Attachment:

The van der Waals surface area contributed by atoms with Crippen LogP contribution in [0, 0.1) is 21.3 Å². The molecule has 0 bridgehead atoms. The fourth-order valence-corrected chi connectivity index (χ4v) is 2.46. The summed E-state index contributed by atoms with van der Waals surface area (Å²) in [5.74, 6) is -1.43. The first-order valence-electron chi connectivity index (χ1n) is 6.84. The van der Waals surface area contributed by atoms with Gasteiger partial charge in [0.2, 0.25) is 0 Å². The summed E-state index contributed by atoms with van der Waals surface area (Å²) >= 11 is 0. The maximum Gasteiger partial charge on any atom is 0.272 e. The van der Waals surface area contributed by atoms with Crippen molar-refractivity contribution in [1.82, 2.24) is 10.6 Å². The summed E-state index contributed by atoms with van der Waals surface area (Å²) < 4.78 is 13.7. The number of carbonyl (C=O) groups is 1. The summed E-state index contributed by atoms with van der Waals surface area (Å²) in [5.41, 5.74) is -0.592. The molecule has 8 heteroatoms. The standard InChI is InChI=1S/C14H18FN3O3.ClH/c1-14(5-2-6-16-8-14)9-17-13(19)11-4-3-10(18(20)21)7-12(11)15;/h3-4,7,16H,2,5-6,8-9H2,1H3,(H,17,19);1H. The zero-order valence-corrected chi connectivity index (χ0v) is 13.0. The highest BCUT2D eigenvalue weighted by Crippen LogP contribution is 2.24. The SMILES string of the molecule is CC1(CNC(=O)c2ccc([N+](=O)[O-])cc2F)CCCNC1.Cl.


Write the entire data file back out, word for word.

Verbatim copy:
The van der Waals surface area contributed by atoms with Crippen LogP contribution in [0, 0.1) is 21.3 Å². The molecule has 0 bridgehead atoms. The fourth-order valence-corrected chi connectivity index (χ4v) is 2.46. The summed E-state index contributed by atoms with van der Waals surface area (Å²) in [5.74, 6) is -1.43. The first-order valence-electron chi connectivity index (χ1n) is 6.84. The van der Waals surface area contributed by atoms with Gasteiger partial charge in [0.2, 0.25) is 0 Å². The summed E-state index contributed by atoms with van der Waals surface area (Å²) >= 11 is 0. The maximum Gasteiger partial charge on any atom is 0.272 e. The van der Waals surface area contributed by atoms with Crippen molar-refractivity contribution in [1.82, 2.24) is 10.6 Å². The summed E-state index contributed by atoms with van der Waals surface area (Å²) < 4.78 is 13.7. The number of carbonyl (C=O) groups is 1. The summed E-state index contributed by atoms with van der Waals surface area (Å²) in [5.41, 5.74) is -0.592. The molecule has 8 heteroatoms. The standard InChI is InChI=1S/C14H18FN3O3.ClH/c1-14(5-2-6-16-8-14)9-17-13(19)11-4-3-10(18(20)21)7-12(11)15;/h3-4,7,16H,2,5-6,8-9H2,1H3,(H,17,19);1H. The zero-order valence-corrected chi connectivity index (χ0v) is 13.0. The highest BCUT2D eigenvalue weighted by Crippen LogP contribution is 2.24. The SMILES string of the molecule is CC1(CNC(=O)c2ccc([N+](=O)[O-])cc2F)CCCNC1.Cl.